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The ambulance siren was a distant whine, could almost have been the wind pushing across a bent downspout.
Pallas pulled from a bottle of flavored vodka.
The label peeked over the wrinkled brown bag.
If it was raspberry Ollie Burns wanted some.
If it was pepper or orange he didn’t. Not as much, anyway.
He couldn’t tell.
“Why do people fuck with heroin?” Pallas asked.
He inflected it like he wanted an answer.
“Guess it makes you feel some kinda good, at least at first,” Ollie Burns said.
“Fylison didn’t need to fuck with it,” Pallas said.
“According to you.” Ollie played with the change in his pocket. Maybe almost enough for a double shot.
“According to sense. Fylison is a smart dude, ain’t bad looking…”
Ollie hesitated. If he for sure had enough for a double shot he would have walked back into Cabaret Market.
“Fylison lost his CDL because he got some kinda seizures. Couldn’t work. Can’t work an assembly job, same reason.”
“No excuse, man,” Pallas said.
“Maybe not to you, but maybe he just…I dunno, just tried it and it snatched him up. He’s on the way to the hospital. Don’t talk bad. If he dies…”
Pallas spit between the gap in his front teeth.
“His eyes were open. Them Narcan things is a trip. Boom. He’s lucky.”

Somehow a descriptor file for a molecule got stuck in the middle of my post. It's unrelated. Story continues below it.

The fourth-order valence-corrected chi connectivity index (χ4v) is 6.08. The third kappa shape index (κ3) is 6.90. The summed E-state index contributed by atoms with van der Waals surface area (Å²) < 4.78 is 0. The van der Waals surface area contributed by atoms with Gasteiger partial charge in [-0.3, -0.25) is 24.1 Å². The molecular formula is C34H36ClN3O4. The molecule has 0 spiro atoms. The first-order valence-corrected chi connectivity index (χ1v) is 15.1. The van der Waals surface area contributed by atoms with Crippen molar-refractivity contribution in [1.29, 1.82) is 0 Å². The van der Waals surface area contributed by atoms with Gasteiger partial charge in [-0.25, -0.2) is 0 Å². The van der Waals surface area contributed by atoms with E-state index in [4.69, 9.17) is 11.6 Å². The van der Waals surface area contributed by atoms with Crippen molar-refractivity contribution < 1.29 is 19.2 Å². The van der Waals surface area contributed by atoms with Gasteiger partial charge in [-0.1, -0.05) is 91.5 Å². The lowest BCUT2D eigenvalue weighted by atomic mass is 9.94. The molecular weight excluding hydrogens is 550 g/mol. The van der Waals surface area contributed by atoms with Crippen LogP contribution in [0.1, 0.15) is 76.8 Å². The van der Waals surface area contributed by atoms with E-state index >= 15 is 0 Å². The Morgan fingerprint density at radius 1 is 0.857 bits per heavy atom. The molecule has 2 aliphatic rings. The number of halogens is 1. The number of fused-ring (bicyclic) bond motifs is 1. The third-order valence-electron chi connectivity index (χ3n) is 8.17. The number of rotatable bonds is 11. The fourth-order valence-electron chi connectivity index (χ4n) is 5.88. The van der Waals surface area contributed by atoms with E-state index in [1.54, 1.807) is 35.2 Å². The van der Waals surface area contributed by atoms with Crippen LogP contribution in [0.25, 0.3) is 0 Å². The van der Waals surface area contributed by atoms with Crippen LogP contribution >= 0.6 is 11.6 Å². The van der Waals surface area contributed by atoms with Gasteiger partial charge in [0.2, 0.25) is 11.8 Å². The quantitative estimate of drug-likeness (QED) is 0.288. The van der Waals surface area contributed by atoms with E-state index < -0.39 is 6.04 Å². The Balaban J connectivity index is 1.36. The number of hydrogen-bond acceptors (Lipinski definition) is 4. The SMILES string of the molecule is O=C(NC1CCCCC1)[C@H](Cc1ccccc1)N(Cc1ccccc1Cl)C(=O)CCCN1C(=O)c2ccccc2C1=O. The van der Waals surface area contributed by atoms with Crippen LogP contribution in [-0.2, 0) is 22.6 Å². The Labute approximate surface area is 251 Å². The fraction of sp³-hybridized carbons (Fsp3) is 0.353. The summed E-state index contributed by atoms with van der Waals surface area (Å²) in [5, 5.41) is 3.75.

“I hope. My man had a rough life.”
“Fylison? Weren’t that rough.”
“Can’t work, got seizures, mama died when he was eleven, uncle molested him. That’s rough the way I see it.”
Pallas squinted at Ollie, took two quick pulls from his vodka. Ollie saw the raspberry on the label, reached for the bottle. Pallas hesitated, then passed it.
“Uncle molested him? How you know that?”
“Because his uncle was in the same firehouse as my daddy, Engine 718 over on Northrop. Got fired.”
“His Uncle Charlie?!”
“Yeah, you know him?”
“He was my basketball coach at Everett. 6th grade.”
“Well, he ain’t coachin’ nobody no more.”
Pallas stared off.
“How can a dude risk his life to save strangers, then wreck the life of his own nephew? Don’t make no sense.”
Ollie Burns worked the change in his pocket, blindly, trying to count how many quarters there were just using his thumb and forefinger.
“I don’t know how much life risking he did. He was only there 4 years. My daddy did 20 and never got hurt.”
“Still…he musta meant to be willing to risk his life.”
Ollie Burns guessed he was less than twenty cents shy of a double shot. Two returnables. Shouldn’t be hard to find.
“Maybe he just wanted job security and a city pension,” Ollie said, “didn’t really think about the risks.”
“That makes sense,” Pallas said.
Ollie cracked his knuckles.
“If that makes sense to you, then so should Fylison.”
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